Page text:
6 Thyroidectomy

Vaninder K. Dhillon, Jonathon O. Russell, Ralph P. Tufano


This chapter summarizes the indications, techniques, and surgical considerations for pediatric patients undergoing thyroidectomy. Based upon the pathophysiology of thyroid disease in children, namely thyroid cancers, and the current 2015 American Thyroid Association (ATA) guidelines, we discuss the nuances of performing thyroid surgery in the pediatric population. Thyroidectomy technique and principles in the pediatric population are similar to an adult. We emphasize the importance of experienced surgeons expert in thyroid and neck anatomy in order to perform a safe, complete resection of the thyroid as well as a robust multidisciplinary team inclusive of pediatric endocrinologists who are familiar with caring for and managing a pediatric-centric patient population.

6 Thyroidectomy

6.1 Introduction

Thyroidectomy in the pediatric population is approached similarly to the adult population, and is not necessarily significantly more complex or difficult when done by experienced surgeons who are familiar with pediatric thyroid disease. The indications for thyroidectomy are the same as in adults for many associated thyroid diseases, both benign and neoplastic. Some of the benign diseases are Graves’ disease, congenital hypothyroidism, and benign nodules that cause compressive symptoms. Among thyroid neoplasms are the well-differentiated ones like papillary thyroid carcinoma, and medullary and follicular thyroid carcinomas. For each of these thyroid cancers, there is a recommendation for total thyroidectomy for locoregional control. 1 For the pediatric population, the behavior of these neoplastic processes may be slightly different from that for adults, but the surgical technique for resection is the same.

The incidence of thyroid malignancy in the pediatric population is different than the adult population. Differentiated thyroid carcinoma (DTC) is 1% of all cancers in prepubertal children, and up to 7% in adolescents. 2 Thyroid cancer is the most common malignancy in childhood. 3 Compared to adults, children and adolescents with thyroid cancer may be more likely to present with disseminated disease. 4 , 5 Complete preoperative imaging of the thyroid and neck is important in a pediatric patient that may present with what appears as a solitary thyroid nodule with a biopsy diagnosis of carcinoma. Preoperative imaging may include ultrasound (US) but to be more inclusive, computed tomography (CT) is the standard of care in order to identify distant disease. 6 , 7 Prepubertal children with DTC have more extrathyroid extension, lymph node and lung metastasis than adolescents. Medullary thyroid cancer is more common in prepubertal patients, with the familial type more common. 4 , 8 , 9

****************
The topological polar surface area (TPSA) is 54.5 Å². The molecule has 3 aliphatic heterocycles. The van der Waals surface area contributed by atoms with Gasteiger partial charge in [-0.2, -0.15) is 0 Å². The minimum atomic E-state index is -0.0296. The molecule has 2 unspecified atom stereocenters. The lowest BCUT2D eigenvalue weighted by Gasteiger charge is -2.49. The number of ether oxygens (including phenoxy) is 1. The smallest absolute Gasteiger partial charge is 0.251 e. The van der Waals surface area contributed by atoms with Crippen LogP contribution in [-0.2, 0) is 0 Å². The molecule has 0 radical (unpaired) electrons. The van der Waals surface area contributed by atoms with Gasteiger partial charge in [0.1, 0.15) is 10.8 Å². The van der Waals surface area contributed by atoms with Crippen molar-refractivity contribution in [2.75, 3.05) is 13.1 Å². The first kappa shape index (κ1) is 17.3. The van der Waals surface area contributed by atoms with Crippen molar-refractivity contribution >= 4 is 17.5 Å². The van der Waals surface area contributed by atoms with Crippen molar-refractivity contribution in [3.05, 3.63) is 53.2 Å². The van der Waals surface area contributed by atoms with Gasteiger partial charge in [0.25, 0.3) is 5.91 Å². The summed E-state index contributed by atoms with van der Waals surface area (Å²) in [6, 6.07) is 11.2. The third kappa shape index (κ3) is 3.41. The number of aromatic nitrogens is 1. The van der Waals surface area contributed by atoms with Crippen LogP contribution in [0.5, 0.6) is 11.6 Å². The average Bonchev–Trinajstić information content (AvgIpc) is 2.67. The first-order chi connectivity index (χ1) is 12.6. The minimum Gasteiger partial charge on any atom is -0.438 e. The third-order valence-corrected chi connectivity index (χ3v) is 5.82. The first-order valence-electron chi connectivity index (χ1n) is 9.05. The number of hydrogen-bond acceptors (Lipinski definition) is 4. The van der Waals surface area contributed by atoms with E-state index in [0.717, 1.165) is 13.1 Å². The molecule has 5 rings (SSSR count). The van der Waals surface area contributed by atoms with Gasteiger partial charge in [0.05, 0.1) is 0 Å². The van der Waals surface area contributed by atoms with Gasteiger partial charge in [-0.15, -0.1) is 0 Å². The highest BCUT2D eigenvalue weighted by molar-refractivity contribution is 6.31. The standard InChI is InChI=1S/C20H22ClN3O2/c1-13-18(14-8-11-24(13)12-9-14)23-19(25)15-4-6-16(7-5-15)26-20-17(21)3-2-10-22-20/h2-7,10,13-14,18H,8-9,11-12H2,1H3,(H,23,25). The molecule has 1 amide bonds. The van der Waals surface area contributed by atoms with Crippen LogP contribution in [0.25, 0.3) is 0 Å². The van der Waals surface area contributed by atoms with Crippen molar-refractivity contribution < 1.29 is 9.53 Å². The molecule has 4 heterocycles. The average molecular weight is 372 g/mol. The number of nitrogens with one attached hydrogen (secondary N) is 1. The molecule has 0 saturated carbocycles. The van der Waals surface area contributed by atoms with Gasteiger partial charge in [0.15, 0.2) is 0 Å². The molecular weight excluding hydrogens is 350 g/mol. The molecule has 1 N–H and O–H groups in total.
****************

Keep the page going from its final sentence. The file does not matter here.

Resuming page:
The risk factors for thyroid malignancy differ slightly compared to adults. Childhood exposure to ionizing radiation (especially in patients <5 years old), iodine deficiency, history of prior thyroid conditions, and genetic syndromes increase the risk for thyroid malignancy early on in life. 4

The 2015 American Thyroid Association (ATA) guidelines created a separate guideline on pediatric thyroid nodules and DTC. Thyroid nodules diagnosed in children are uncommon compared to adult counterparts, but when they are discovered, there is a greater risk of up to 22–26% for malignancy, and a higher risk for regional lymph node involvement, extrathyroidal extension, and pulmonary metastasis. 4 The risk of recurrence in pediatric DTC not treated by total thyroidectomy and radioactive iodine (RAI) is up to 30%. 2

In regard to gene rearrangements, the prevalence may be low in children, but when positive it is indicative of more aggressive disease. For example, the BRAF mutation is rare in children, but when positive, it indicates a more aggressive form of papillary thyroid carcinomas. 2 , 10 The RET oncogene mutation is also seen more commonly in pediatric papillary thyroid cancer. 2 , 10 , 11

Overall, pediatric patients who present with a thyroid nodule should undergo imaging and a biopsy. If a fine needle aspiration (FNA) is positive for thyroid carcinoma, it is important to consider a CT scan of the neck and chest in order to thoroughly identify the extent of regional and distant disease. Once the extent of disease is determined, a complete plan including the surgical treatment can be shared with the patient’s multidisciplinary team and discussed with the patient and family.

6.2 Preoperative Evaluation